Catching Up With CM Brannan on the Present and the Future

City Councilmember Justin Brannan

For City Councilmember Justin Brannan (D-Bay Ridge, Dyker Heights, Bath Beach, Bensonhurst), like just about anybody, the COVID-19 pandemic with its associated deaths and social isolation, has been a time to reflect and look inward.

But at the same time, Brannan is an elected official and public servant, and thus he feels it is more important than ever to be there for his constituents.

City Councilman Justin Brannan

“This is the crux of what we all signed up for – to be there for people when things are bad. It’s easy to be there when things are good, harder to be a steady hand when you are also privately concerned for your own family and friends,” Brannan told KCP in conversation.

“I have no delusions – I’m not brave enough to be a cop or a firefighter or a paramedic so, thankfully, it’s not expected I run in when others run out. When I leave the house for work in the morning, chances are good I’ll return alive in the evening. These brave souls will never have that luxury. I’m also thankfully not smart enough to be a doctor, a nurse or a healthcare worker with no choice but to be on the front lines of this crazy pandemic. But, now as an elected official, I don’t wanna put myself or my family at risk but I also feel obligated to be out in this thing. I can’t just sit behind my desk or hide underneath it,” he added.

Brannan sees his role in the pandemic, first and foremost, is to make sure his constituents have the information they need to make informed decisions.

“The captain goes down with the ship” is an old, romantic maritime tradition that a sea captain holds ultimate responsibility for both their ship and everyone embarked on it, and that in an emergency, the captain will either save them or die trying. I guess right now that’s how many of us elected officials feel. This is what we signed up for. Even if things are beyond our control, it’s our obligation to be true to the people in good times and bad, for better or for worse, in sickness and in health, until term limits do us part,” he said.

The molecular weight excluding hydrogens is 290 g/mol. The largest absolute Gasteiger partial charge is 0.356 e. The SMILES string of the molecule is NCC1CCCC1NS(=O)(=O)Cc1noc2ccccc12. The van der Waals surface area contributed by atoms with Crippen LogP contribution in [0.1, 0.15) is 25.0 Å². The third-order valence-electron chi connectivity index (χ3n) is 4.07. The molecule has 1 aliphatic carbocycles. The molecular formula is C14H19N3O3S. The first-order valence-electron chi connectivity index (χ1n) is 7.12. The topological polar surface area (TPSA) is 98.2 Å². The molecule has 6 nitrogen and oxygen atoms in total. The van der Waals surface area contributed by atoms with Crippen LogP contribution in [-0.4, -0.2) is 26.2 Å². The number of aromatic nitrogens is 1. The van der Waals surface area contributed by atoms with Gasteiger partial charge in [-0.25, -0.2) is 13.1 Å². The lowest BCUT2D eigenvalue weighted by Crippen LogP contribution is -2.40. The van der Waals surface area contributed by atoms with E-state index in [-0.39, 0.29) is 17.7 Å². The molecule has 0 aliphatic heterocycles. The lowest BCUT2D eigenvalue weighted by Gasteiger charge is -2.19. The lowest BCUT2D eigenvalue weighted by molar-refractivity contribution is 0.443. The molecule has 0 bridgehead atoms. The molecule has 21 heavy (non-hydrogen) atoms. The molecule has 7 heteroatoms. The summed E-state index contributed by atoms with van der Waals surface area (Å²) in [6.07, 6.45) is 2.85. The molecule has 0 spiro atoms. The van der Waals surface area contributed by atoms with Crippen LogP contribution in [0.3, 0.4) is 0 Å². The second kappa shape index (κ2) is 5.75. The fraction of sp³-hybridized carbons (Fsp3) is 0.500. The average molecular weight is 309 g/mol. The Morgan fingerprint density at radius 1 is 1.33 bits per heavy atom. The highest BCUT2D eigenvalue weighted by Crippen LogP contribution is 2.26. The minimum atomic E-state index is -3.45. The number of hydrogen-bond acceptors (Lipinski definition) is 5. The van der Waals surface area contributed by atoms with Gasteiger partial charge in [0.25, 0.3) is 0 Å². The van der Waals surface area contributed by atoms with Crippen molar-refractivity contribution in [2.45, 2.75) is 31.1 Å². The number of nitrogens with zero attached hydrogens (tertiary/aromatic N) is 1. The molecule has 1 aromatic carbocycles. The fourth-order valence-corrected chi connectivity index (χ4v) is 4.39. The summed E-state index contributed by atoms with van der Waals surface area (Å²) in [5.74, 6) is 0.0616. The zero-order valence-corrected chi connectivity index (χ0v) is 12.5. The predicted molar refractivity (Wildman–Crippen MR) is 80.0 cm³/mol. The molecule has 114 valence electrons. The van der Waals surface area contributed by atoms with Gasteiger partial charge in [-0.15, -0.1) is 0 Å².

Brannan said the pandemic has also laid bare a lot of issues such as healthcare and the digital divide that need to to be talking about much more seriously. 

“Racial and economic healthcare disparities can no longer be ignored. This isn’t academic. This is life and death,” said Brannan. “We are the only major country on the planet that does not guarantee healthcare for all in a cost-effective way. From Brunei to Latvia, every highly-developed country has some form of universal healthcare coverage except for the United States of America. Healthcare as a fundamental human right is not a radical idea and it never was.”

Brannan noted that there is a “new normal” and he is thinking ahead about the possibility that th summer in New York City is going to be different this year. 

“Things will likely be tentative at best. We need a contingency plan for our beaches, public pools, playground sprinklers, and cooling centers. We should be thinking about this now, not on June 29. We can’t hope for the best unless we are ready for the worst. There’s no such thing as being too prepared when there are lives on the line,” he said.

“We are still in the middle of this thing. Let’s plan and control what we can, now. I’m working with my committee on the path forward. We are going to dive a bit deeper into “resiliency” using the term more broadly as it relates to our city’s capacity to recover quickly from difficulties. Right now, our city being resilient means being able to bounce back from more than just hurricanes and storms.”